European Digital Strategy Unveiled, What That Means for Google Owner Alphabet, Facebook, and Amazon

The White Paper reveals what the European Commission has decided.
Fabienne Lang
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The European Commission unveiled its new digital strategy on Wednesday. There are a number of new restrictions that companies such as Facebook, Amazon, and Google owner Alphabet will have to adhere and adjust to. 

The White Paper focused much of its attention on regulating Artificial Intelligence and data, below are a few of its proposals. 

New European digital strategy

European industry chief, Thierry Breton, shared the new and forward-looking strategies and he stressed that people come first. With this in mind, he hopes the new strategies will open "new opportunities for business," as well as increase "the development of trustworthy technology to foster an open and democratic society and a vibrant and sustainable economy."

In Breton's own words "Our society is generating a huge wave of industrial and public data, which will transform the way we produce, consume and live. Europe has everything it takes to lead the ‘big data’ race, and preserve its technological sovereignty, industrial leadership and economic competitiveness to the benefit of European consumers."

Some of the points the White Paper proposes are as follows: 

  • Launch a debate about when it is justified to use facial recognition for remote biometric identification.
  • Establish the right regulatory framework on data governance, its access and reuse between businesses, between businesses and government, and within administrations.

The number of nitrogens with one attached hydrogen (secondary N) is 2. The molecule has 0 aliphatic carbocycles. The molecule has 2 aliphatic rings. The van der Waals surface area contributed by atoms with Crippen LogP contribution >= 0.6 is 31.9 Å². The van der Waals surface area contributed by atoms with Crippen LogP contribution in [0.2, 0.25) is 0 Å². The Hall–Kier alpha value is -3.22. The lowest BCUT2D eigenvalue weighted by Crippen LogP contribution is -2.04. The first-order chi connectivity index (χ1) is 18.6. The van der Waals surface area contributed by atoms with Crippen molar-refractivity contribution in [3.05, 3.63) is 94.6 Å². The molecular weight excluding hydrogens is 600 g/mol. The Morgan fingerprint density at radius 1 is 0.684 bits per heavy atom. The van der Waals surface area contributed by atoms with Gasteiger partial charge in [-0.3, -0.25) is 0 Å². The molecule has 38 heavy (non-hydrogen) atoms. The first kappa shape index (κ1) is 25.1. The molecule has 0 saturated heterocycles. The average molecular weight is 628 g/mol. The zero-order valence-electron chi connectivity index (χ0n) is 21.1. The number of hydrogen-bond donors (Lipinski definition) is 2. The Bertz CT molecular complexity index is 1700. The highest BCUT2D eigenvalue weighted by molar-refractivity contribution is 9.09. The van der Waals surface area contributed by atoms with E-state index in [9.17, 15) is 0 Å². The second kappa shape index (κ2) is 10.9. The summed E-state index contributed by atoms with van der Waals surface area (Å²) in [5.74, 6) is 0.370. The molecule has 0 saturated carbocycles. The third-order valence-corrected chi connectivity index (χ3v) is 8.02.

• Launch sector-specific actions to build European data spaces in for instance industrial manufacturing, the green deal, mobility or health.
  • Ensure AI systems in health, policing, or transport, are transparent, traceable and guarantee human oversight.

The final draft will be complete and available before the end of the year. The hope is to establish a balance for European companies competing in the digital space who are up against mega-companies in China, and the U.S., for example. 

As Reuters wrote, the Commission will also address "complaints about the power wielded by large online platforms" and is thinking about introducing rules to "stop these companies from unilaterally imposing conditions for access, and use of data, or benefiting from this in a disproportionate manner."


And the Wall Street Journal believes that more restrictions on machine-learning-enabled technologies will come into place, which will go from self-driving cars all the way to closed-circuit television cameras and medical equipment.

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